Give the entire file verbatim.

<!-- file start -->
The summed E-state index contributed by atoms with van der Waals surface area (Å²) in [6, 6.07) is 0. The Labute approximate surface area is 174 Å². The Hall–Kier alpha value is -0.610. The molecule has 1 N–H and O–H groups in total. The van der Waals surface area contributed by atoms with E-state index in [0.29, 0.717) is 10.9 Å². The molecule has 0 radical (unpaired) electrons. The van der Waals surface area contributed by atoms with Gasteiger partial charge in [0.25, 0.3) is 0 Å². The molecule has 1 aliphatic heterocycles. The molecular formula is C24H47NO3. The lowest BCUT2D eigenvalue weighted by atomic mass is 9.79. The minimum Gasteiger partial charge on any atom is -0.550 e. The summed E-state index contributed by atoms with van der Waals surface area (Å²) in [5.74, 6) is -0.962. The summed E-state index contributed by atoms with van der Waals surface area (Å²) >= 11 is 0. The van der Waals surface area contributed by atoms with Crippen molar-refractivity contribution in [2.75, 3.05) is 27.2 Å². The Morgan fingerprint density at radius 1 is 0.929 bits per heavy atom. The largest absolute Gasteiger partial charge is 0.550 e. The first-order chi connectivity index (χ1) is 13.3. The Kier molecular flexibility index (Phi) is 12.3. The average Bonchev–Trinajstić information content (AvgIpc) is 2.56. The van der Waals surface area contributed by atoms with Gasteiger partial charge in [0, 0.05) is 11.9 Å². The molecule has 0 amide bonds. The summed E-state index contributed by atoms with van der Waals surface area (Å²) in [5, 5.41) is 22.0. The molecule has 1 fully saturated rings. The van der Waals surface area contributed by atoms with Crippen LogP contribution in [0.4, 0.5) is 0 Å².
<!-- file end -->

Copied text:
The summed E-state index contributed by atoms with van der Waals surface area (Å²) in [6, 6.07) is 0. The Labute approximate surface area is 174 Å². The Hall–Kier alpha value is -0.610. The molecule has 1 N–H and O–H groups in total. The van der Waals surface area contributed by atoms with E-state index in [0.29, 0.717) is 10.9 Å². The molecule has 0 radical (unpaired) electrons. The van der Waals surface area contributed by atoms with Gasteiger partial charge in [0.25, 0.3) is 0 Å². The molecule has 1 aliphatic heterocycles. The molecular formula is C24H47NO3. The lowest BCUT2D eigenvalue weighted by atomic mass is 9.79. The minimum Gasteiger partial charge on any atom is -0.550 e. The summed E-state index contributed by atoms with van der Waals surface area (Å²) in [5.74, 6) is -0.962. The summed E-state index contributed by atoms with van der Waals surface area (Å²) >= 11 is 0. The van der Waals surface area contributed by atoms with Crippen molar-refractivity contribution in [2.75, 3.05) is 27.2 Å². The Morgan fingerprint density at radius 1 is 0.929 bits per heavy atom. The largest absolute Gasteiger partial charge is 0.550 e. The first-order chi connectivity index (χ1) is 13.3. The Kier molecular flexibility index (Phi) is 12.3. The average Bonchev–Trinajstić information content (AvgIpc) is 2.56. The van der Waals surface area contributed by atoms with Gasteiger partial charge in [0, 0.05) is 11.9 Å². The molecule has 0 amide bonds. The summed E-state index contributed by atoms with van der Waals surface area (Å²) in [5, 5.41) is 22.0. The molecule has 1 fully saturated rings. The van der Waals surface area contributed by atoms with Crippen LogP contribution in [0.4, 0.5) is 0 Å².